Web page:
Army Evaluation Task Force Expands 'Increment 1' Testing

By Gourley, R. | Army, December 2010 | Go to article overview

Army Evaluation Task Force Expands 'Increment 1' Testing


Gourley, R., Army


As part of the December 2009 acquisition decision approving low-rate initial production for one Early Infantry Brigade Combat Team (EIBCT) set of "Increment 1" ("Spin Out 1") hardware, the Army was directed to confi" testing of all of the Increment 1 ssets over the next two years, increentaily growing and demonstrating fetwork maturity and system reliability of components to support confined production and fielding of future EIBCTs.

The initial EIBCT hardware set will soon be delivered to 3rd Brigade, 1st Armored Division, named as the Arrmy's first EIBCT, with that unit plated to conduct initial operational test and evaluation prior to likely deployment to Afghanistan in 2012.

Meanwhile, the 5th Brigade, 1st Armored Division (Army Evaluation Task Force [AETF]) has continued expanded testing of Increment 1 systems (less the canceled non-line-of-sight launch system) in increasingly challenging environments established at White Sands Missile Range, N.M. The results of that testing, culminating in U.S. Army Training and Doctrine [Command (TRADOC) Force Development Tost and Evaluation (FDT&E) and Limited User Test 2010 (LUT '10) in the August and September time frames, will feed a pending acquisition decision on the additional sets of EIBCT hardware.

Along with a new training environment, the test preparation process has focused on enhancing the reliability of the Increment 1 systems through hardware design improvements - 17 on the Class I unmanned aerial system (UAS), 52 on the small unmanned ground vehicle (SUGV), 12 on the tactical unattended ground sensor (TUGS), five on the urban unattended ground sensor (U-UGS) - coupled with the implementation of more developed radios and waveforms.

During the early August train-up period, COL Daniel Pinnell, commander, AETF, provided ARMY Magazine with an overview of the expanded test process. COL Pinnell noted that the single Adobe Village setting used in the LUT '09 testing had been replaced by two new villages - Mountain Village and Yucca Village - separated by 36 kilometers of non-line-of-sight terrain and punctuated by additional urban operations conducted within the former White Sands Missile Range control complex.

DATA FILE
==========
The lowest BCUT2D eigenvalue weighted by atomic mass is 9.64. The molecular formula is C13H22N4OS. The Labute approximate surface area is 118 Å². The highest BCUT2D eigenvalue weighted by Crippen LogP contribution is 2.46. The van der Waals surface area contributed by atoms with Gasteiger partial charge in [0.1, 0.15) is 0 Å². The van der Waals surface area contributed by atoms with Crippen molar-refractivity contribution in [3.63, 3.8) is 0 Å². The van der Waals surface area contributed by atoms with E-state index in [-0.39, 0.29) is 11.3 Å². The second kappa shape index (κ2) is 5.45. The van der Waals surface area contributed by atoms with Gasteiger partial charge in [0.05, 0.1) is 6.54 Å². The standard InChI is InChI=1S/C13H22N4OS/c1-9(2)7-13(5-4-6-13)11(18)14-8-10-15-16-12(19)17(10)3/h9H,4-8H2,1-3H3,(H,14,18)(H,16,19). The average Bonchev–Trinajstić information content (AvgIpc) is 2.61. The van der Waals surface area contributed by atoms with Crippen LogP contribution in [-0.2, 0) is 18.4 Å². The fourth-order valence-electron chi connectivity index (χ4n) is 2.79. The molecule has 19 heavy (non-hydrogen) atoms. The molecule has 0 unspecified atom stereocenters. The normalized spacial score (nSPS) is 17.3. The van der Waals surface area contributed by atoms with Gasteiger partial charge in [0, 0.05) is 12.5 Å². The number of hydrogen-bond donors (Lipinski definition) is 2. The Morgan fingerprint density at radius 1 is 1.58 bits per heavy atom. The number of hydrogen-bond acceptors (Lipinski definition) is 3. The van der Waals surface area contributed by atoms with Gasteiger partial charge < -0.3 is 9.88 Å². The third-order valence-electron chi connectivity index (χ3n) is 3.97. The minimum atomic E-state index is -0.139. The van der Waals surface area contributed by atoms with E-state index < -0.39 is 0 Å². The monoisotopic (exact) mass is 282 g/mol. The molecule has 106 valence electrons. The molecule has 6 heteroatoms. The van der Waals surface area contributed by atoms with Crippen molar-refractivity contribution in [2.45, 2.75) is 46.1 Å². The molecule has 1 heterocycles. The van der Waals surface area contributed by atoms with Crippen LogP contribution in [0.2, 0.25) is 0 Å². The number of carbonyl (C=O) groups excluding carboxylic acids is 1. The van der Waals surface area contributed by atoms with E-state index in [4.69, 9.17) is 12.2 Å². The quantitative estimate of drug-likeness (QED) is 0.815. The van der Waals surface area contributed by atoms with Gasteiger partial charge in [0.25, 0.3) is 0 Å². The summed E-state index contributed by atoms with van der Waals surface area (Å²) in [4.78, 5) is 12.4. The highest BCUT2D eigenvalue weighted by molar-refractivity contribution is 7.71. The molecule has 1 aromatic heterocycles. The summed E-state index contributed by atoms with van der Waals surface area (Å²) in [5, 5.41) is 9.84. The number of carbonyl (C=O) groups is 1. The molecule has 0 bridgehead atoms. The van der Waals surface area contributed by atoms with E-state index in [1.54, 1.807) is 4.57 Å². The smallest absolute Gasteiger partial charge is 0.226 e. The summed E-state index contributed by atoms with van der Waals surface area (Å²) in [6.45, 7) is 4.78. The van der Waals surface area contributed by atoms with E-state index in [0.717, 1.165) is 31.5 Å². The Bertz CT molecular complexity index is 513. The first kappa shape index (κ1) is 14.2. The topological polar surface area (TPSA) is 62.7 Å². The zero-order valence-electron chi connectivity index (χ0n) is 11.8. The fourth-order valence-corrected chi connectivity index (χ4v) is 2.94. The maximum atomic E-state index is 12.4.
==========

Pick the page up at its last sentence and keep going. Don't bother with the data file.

"Both of the newly created villages are in an Operation Enduring Freedom (OEF) setting," he said. "They are not direct replications of OEF, but we are using the OEF background, basic scenario and experiences - as well as enemy and friendly tactics, techniques and procedures (IiPs) - to provide the scenario into which we will insert the forces and equipment items to evaluate equipment performance, utility and reliability."

Pointing to a list of 20 tasks that needed "to be performed to standard as platoons and as companies before we put them into physical tests by TRADOC for the FDT&E and then the LUT," COL Pinnell explained, "First and foremost, Tm certifying them on their core skills-whether they can perform their basic infantry tasks. Then I ask if they can perform those tasks as modified for irregular warfare/counterinsurgency. Finally, I ask if they can do those tasks to OEF standard with the spin-out equipment as they have been instructed. Then we bring them out and cut them loose.

'The companies have with them the basic spin-out items: The Class I UAS, the SUGV, the Network Integration Kit, and the T-UGS and U-UGS. We also have a system called expendable UGS, which is another ground sensor system that is already in Afghanistan. We have been asked to take a look at it, evaluate its performance and determine whether we want to add it as an additional item to future capability packages - check its feasibility and utility - and also examine its use in the context of an organization [that] already fielded the Capability Package 1 spin-out items. The [EIBCT] brigades that deploy to Afghanistan will bring the items mat they have been fielded, but then they will also fall in on a huge amount of theater-provided equipment. …

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